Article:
For many people, Elon Musk’s Tesla is the future of the auto industry. Every Tesla model is a reflection of that idea as every Tesla comes loaded with a lot of high-tech equipment that few other automakers put in their cars. One of those features is Tesla’s Autopilot, but unfortunately, that has had its share of issues lately.
The 2017 Model X crash
As Car Complaints wrote, in late 2017, Wai-Leung Chan was driving his Model X in the Long Island Expressway. He said that the traffic at the time was dense but slow, so he claimed that he turned on his Tesla’s Autopilot system. He said that his Model X’s Traffic-Aware Cruise Control and Autosteer functions were turned on at the time and that its following distance was set at “3.” He also said that he was alert behind the wheel.
He was trailing behind a tractor-trailer when another car started to merge between the tractor-trailer and the Model X. The Model X decelerated at first, but then, when the other car was merging, the Model X accelerated toward it. Chan claimed that his Model X didn’t recognize the other car that had merged between him and the tractor-trailer.
Chan said that he had about a second to react since the Model X’s automatic emergency braking didn’t engage. He steered his Model X away and crashed into two other cars before coming to a full stop. Due to the low speed of this incident, nobody was injured as a result of this accident. Car Complaints reported that Tesla said that Chan’s Model X functioned properly and that the accident was his fault.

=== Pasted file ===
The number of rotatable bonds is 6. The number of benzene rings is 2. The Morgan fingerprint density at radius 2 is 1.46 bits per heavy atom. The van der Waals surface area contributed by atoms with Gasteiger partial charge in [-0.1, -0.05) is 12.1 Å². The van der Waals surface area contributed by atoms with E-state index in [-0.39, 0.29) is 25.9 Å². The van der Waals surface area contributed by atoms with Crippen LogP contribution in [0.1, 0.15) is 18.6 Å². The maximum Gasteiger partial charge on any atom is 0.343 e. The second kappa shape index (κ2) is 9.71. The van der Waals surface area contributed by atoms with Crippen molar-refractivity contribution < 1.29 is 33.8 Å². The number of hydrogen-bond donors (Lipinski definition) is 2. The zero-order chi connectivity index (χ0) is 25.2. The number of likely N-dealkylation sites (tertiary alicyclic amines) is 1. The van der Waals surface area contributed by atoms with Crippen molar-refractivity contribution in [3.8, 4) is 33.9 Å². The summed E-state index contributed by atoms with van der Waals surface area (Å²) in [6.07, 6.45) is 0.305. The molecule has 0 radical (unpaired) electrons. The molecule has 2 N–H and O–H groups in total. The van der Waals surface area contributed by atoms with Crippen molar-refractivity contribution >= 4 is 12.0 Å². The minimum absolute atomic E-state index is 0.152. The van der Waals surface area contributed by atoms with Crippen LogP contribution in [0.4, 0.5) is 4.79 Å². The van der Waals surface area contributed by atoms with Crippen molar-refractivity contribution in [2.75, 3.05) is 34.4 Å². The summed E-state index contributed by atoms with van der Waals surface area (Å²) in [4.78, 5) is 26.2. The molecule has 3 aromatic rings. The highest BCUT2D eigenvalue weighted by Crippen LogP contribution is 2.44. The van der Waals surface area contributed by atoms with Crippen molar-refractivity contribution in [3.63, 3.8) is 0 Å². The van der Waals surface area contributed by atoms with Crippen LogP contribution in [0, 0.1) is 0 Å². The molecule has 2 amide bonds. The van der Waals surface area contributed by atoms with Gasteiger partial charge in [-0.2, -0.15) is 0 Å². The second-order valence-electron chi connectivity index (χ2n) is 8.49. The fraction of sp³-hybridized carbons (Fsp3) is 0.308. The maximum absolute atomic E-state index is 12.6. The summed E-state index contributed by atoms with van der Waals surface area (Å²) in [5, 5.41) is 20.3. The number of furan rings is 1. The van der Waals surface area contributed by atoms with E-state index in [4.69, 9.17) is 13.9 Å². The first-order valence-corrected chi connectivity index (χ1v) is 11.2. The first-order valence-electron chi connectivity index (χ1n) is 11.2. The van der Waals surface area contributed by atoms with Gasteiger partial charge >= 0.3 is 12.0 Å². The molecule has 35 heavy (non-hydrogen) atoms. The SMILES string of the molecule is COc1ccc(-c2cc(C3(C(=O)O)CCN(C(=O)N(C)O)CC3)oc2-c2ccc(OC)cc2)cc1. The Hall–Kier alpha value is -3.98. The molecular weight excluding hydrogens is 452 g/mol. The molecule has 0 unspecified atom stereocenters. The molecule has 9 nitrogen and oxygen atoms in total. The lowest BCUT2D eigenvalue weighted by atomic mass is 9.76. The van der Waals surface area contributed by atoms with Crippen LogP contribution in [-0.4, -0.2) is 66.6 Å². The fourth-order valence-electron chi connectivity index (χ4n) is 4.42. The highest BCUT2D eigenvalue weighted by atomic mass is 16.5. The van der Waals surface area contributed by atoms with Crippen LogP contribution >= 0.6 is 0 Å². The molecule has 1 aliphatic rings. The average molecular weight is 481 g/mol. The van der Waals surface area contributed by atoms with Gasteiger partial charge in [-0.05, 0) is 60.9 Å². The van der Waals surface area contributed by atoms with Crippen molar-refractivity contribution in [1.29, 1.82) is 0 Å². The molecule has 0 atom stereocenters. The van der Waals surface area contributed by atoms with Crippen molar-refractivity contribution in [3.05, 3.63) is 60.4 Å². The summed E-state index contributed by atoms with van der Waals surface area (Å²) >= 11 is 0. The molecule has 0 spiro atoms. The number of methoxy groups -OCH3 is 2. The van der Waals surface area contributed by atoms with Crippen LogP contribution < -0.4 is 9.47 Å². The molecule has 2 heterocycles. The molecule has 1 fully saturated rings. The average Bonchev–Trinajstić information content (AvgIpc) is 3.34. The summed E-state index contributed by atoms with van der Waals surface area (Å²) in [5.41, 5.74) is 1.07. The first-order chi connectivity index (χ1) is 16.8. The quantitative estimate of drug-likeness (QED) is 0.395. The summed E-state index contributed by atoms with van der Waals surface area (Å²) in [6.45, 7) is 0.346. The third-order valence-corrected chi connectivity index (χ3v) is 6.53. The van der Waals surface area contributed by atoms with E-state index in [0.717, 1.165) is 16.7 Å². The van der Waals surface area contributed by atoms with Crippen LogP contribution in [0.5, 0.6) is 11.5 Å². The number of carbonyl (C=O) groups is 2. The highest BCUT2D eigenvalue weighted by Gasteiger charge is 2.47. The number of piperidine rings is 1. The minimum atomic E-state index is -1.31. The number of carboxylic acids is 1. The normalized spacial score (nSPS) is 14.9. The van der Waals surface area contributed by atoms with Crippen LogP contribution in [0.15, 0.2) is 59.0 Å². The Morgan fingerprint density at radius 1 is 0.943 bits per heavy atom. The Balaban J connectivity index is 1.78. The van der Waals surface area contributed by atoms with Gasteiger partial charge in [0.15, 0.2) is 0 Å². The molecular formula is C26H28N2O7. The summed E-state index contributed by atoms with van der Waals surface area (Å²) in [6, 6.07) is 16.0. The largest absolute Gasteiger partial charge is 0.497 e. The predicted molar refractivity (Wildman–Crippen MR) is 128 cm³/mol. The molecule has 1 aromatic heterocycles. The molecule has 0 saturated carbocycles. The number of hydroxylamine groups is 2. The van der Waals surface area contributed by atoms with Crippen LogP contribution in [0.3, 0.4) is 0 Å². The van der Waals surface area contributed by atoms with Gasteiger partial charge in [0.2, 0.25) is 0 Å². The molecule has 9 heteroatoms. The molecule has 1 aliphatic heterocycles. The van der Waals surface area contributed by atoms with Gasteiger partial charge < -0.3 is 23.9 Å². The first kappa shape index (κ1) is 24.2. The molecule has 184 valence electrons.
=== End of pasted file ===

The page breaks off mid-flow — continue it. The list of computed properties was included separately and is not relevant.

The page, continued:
Not the first Tesla Autopilot issue
While nobody was seriously hurt in this accident, the same can’t be said for other Autopilot-related accidents. For example, earlier this year, Bloomberg reported that the family of a Japanese man who died in an accident involving a Tesla has sued Tesla. They blame Tesla’s Autopilot for causing the car to hit him. If the family is correct, then Bloomberg said that this may be the first deadly accident involving Autopilot and a pedestrian.
Autopilot has been blamed for killing Tesla drivers too. Of course, many of these cases and incidents are still in the courts, so nobody can say for sure that Autopilot can be blamed. Regardless, though, these accidents do shine a light not just on Tesla, but also on the concept of the self-driving feature entirely.
Tesla is a long way from a true autopilot
While Tesla calls its self-driving feature Autopilot, it’s not truly an autopilot. In fact, it’s not factually accurate to call such features “self-driving,” since there are actually multiple levels of self-driving features, and Autopilot isn’t even near the highest level. According to Car and Driver, there are six levels of self-driving, and they range from Level 0 to Level 5.
Level 0 just means that there is no self-driving feature, and most cars on the roads are like this. Level 1 means that the car will give some driver assistance, and this level can be achieved by getting adaptive cruise control on your car. Level 2 will add some additional features, and this is where most self-driving systems, including Tesla’s Autopilot, is at.
Level 5 is what fully self-driving cars are, and currently, no cars are like this on the road. Tesla still has a long way to go before it can get its cars to that level, and in the meanwhile, accidents like what Chan experienced will happen. That’s why, unsurprisingly, as Car Complaints said, Tesla has put a lot of disclaimers in its owner’s manual about Autopilot, and one of those disclaimers is that Autopilot is still in testing and that drivers still need to be aware of the road.